School leaders and trustees are strongly committed to achieving the school’s vision. This is evident through:

  • their unrelenting focus on achieving equity, learning, wellbeing and a sense of belonging for all students

  • the coherency and consistency of systems that guide teaching practice and school-wide systems

  • the high expectations leaders and trustees have of teachers

  • following a well-defined strategic direction and associated planning, with clear connections to all that happens.

The school has well-developed structures and processes to ensure sustained practice and ongoing improvement. Strong internal evaluation is based on the deep scrutiny of a range of data and viewpoints. This is used to inform teaching and learning decisions for the whole school, and groups of and individual students. Very effective systems and practices build teacher capability.

Well-considered distribution of leadership and responsibilities are in place to support the achievement of the school’s key priorities.

2.2 What further developments are needed in school processes and practices for achievement of equity and excellence, and acceleration of learning?

School leaders and teachers now need to use the learning information already in the school to know more about, and report on the sufficiency of progress for those students who are at risk of not achieving at expected levels.

Leaders have identified, and ERO agrees, that the school needs to continue to build teachers’ understandings and practices related to cultural responsiveness.

3 Board assurance on legal requirements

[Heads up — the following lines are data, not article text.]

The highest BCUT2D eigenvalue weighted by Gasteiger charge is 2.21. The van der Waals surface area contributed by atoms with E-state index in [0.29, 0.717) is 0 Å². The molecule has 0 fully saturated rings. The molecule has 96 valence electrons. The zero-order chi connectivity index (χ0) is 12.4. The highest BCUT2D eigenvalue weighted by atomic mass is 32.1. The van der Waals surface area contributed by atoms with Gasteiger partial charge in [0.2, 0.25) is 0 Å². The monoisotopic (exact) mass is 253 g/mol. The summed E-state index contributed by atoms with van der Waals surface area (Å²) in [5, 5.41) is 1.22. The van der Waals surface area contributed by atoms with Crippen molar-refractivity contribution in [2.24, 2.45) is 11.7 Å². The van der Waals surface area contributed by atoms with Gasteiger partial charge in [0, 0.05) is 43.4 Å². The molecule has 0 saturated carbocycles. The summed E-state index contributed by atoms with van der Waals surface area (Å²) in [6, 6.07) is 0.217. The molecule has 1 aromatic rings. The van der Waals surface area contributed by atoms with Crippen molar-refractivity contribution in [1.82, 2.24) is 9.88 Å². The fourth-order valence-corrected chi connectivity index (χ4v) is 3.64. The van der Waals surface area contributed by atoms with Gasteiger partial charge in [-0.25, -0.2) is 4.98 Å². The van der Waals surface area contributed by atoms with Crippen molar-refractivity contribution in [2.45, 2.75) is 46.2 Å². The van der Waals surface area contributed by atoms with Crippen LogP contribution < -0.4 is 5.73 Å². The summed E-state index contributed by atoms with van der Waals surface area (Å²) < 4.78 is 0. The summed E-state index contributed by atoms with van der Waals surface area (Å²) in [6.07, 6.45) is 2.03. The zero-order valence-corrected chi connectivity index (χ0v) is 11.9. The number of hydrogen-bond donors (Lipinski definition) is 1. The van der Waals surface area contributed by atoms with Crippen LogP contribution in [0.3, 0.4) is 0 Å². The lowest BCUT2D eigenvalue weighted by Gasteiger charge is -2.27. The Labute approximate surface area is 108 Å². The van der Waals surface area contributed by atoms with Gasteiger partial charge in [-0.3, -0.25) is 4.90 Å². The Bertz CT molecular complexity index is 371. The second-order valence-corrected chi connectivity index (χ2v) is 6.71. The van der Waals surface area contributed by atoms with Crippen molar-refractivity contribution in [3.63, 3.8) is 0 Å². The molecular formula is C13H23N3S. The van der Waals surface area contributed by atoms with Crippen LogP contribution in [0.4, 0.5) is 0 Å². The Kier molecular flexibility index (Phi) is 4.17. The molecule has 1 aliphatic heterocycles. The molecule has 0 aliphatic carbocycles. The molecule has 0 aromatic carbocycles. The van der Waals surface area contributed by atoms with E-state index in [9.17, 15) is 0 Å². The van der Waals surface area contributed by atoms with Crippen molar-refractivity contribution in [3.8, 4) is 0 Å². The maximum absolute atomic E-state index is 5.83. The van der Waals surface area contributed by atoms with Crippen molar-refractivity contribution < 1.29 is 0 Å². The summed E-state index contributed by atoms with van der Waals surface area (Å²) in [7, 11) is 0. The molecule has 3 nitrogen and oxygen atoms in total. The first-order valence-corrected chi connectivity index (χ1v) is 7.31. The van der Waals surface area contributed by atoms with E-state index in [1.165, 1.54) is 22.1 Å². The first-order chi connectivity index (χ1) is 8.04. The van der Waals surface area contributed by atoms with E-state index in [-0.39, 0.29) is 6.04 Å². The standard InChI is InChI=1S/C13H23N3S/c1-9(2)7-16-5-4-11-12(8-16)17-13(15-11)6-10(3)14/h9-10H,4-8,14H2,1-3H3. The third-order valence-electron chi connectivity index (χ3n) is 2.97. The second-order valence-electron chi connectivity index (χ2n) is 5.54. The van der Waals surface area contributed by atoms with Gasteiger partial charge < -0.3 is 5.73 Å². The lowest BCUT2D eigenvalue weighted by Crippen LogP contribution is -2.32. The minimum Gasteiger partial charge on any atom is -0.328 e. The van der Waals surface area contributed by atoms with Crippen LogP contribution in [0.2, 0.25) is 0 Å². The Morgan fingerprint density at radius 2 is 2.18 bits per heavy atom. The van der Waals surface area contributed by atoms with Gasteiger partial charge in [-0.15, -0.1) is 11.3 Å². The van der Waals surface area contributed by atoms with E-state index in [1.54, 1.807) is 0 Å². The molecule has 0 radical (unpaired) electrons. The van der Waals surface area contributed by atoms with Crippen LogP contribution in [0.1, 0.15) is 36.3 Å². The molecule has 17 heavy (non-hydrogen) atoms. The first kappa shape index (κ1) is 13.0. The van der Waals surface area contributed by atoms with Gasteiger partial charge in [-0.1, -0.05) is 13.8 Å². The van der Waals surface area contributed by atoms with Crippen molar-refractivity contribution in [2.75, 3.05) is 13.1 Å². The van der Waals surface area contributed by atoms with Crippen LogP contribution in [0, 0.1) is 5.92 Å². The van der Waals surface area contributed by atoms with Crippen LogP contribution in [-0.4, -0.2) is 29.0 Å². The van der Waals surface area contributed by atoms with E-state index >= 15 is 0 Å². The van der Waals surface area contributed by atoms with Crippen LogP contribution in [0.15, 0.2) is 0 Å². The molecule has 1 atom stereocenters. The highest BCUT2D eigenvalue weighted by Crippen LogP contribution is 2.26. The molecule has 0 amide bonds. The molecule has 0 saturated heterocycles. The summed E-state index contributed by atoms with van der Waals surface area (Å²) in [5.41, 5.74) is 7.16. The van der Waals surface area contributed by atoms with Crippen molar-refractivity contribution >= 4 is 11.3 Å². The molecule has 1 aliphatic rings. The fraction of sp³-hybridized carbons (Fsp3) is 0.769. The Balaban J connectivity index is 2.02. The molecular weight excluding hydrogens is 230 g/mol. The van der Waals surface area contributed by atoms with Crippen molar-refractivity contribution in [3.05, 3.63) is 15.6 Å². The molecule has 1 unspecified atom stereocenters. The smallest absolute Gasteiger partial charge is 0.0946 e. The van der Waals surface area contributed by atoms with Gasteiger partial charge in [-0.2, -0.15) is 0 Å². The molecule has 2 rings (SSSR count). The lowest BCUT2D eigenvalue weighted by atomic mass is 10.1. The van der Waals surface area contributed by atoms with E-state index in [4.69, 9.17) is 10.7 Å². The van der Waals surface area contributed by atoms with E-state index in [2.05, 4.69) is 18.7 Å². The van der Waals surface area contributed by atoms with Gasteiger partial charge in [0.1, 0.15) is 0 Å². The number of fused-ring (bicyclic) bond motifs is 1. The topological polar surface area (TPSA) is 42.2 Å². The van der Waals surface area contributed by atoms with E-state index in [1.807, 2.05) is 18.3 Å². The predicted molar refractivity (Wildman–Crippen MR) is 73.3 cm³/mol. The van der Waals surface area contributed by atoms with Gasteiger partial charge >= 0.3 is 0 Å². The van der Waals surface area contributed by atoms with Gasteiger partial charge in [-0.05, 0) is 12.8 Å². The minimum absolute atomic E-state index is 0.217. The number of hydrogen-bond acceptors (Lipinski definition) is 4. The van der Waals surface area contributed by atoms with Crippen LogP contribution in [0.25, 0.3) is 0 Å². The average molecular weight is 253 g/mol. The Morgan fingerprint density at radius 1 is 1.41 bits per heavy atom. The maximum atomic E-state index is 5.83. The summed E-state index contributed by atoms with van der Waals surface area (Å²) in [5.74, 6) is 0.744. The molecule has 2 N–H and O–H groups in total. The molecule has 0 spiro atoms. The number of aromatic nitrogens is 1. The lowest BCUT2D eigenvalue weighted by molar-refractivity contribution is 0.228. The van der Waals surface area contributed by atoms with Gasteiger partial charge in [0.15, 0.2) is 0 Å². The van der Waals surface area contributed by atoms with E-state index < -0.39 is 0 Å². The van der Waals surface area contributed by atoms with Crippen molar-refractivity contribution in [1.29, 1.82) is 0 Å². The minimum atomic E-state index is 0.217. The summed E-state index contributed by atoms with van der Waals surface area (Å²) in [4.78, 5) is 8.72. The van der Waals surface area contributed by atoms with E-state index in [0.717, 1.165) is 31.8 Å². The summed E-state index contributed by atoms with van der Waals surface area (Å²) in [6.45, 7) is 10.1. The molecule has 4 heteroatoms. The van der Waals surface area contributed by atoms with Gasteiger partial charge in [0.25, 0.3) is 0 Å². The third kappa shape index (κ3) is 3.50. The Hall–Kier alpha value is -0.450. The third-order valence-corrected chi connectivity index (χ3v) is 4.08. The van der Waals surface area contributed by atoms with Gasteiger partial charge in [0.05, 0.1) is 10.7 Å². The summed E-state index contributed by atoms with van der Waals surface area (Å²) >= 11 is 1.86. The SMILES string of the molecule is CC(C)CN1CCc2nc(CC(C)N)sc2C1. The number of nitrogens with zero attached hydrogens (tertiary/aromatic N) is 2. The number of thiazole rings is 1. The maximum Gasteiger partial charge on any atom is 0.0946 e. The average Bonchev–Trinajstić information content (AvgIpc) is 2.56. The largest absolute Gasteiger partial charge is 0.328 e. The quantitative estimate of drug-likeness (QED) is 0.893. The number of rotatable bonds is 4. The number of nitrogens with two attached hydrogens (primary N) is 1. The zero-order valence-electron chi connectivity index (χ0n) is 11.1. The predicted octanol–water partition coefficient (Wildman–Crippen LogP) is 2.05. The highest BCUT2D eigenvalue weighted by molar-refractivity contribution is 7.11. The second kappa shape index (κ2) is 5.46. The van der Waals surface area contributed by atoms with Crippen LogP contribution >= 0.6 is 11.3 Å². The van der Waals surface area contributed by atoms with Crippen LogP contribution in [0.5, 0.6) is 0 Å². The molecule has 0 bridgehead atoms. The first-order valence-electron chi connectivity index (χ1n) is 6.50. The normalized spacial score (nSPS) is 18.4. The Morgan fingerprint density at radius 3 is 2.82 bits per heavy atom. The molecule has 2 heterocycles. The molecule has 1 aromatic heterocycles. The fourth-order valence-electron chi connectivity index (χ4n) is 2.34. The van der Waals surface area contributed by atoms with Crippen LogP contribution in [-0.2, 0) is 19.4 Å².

Before the review, the board and principal of the school completed the ERO board assurance statement and self-audit checklists. In these documents they attested that they had taken all reasonable steps to meet their legislative obligations related to the following:

  • board administration

  • curriculum

  • management of health, safety and welfare

  • personnel management

  • finance

  • asset management.

During the review, ERO checked the following items because they have a potentially high impact on student safety and wellbeing:

  • emotional safety of students (including prevention of bullying and sexual harassment)

  • physical safety of students

  • teacher registration and certification

  • processes for appointing staff

  • stand down, suspension, expulsion and exclusion of students

  • attendance

  • school policies in relation to meeting the requirements of the Vulnerable Children Act 2014.

4 Going forward

Key strengths of the school

For sustained improvement and future learner success, the school can draw on existing strengths in:

  • a school-wide focus on equity and excellence

  • effective school-wide processes and practices that continue to build and sustain a safe and inclusive learning environment for all students

  • experienced and effective leadership and governance

  • strong evaluation processes to inform decision making.

Next steps

For sustained improvement and future learner success, priorities for further development are in:

  • systems for better school-wide monitoring and reporting about student progress to ensure sufficiency and rates of progress are clear

  • strengthening how te reo and te ao Māori are valued and part of day-to-day learning so that Māori and other children experience a more bicultural curriculum.

ERO’s next external evaluation process and timing

ERO is likely to carry out the next external evaluation in four-to-five years.

Dr Lesley Patterson

Deputy Chief Review Officer Southern

Te Waipounamu - Southern Region

18 June 2018

About the school

Location

Timaru

Ministry of Education profile number

3572

School type

Full Primary (Years 1 to 8)

School roll

448

Gender composition

Boys: 53% Girls: 47%

Ethnic composition

Māori: 19%
Pākehā: 66%
Pacific: 5%
Other: 10%

Students with Ongoing Resourcing Funding (ORS)

Yes

Provision of Māori medium education

No

Review team on site

May 2018

Date of this report

18 June 2018

Most recent ERO reports

Education Reviews June 2014
October 2009
June 2006